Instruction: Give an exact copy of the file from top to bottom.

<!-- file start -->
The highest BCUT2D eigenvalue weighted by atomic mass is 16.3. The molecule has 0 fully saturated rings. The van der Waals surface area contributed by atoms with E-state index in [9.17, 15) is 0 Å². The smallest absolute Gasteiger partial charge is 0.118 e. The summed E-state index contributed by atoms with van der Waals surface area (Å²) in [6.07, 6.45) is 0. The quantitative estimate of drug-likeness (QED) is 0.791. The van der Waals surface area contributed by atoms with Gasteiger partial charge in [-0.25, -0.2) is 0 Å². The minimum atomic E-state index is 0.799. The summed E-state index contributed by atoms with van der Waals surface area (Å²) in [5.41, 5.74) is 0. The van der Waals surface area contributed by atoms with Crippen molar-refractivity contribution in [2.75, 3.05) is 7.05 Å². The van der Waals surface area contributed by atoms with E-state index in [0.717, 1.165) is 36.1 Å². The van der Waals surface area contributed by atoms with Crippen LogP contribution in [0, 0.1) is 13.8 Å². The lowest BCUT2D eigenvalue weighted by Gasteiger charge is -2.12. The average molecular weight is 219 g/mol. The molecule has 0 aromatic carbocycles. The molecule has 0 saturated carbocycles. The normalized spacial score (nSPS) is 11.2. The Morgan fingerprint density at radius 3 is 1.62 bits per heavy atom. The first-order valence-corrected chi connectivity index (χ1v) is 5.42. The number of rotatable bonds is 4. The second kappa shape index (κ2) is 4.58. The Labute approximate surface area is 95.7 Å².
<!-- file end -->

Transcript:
The highest BCUT2D eigenvalue weighted by atomic mass is 16.3. The molecule has 0 fully saturated rings. The van der Waals surface area contributed by atoms with E-state index in [9.17, 15) is 0 Å². The smallest absolute Gasteiger partial charge is 0.118 e. The summed E-state index contributed by atoms with van der Waals surface area (Å²) in [6.07, 6.45) is 0. The quantitative estimate of drug-likeness (QED) is 0.791. The van der Waals surface area contributed by atoms with Gasteiger partial charge in [-0.25, -0.2) is 0 Å². The minimum atomic E-state index is 0.799. The summed E-state index contributed by atoms with van der Waals surface area (Å²) in [5.41, 5.74) is 0. The van der Waals surface area contributed by atoms with Crippen molar-refractivity contribution in [2.75, 3.05) is 7.05 Å². The van der Waals surface area contributed by atoms with E-state index in [0.717, 1.165) is 36.1 Å². The van der Waals surface area contributed by atoms with Crippen LogP contribution in [0, 0.1) is 13.8 Å². The lowest BCUT2D eigenvalue weighted by Gasteiger charge is -2.12. The average molecular weight is 219 g/mol. The molecule has 0 aromatic carbocycles. The molecule has 0 saturated carbocycles. The normalized spacial score (nSPS) is 11.2. The Morgan fingerprint density at radius 3 is 1.62 bits per heavy atom. The first-order valence-corrected chi connectivity index (χ1v) is 5.42. The number of rotatable bonds is 4. The second kappa shape index (κ2) is 4.58. The Labute approximate surface area is 95.7 Å².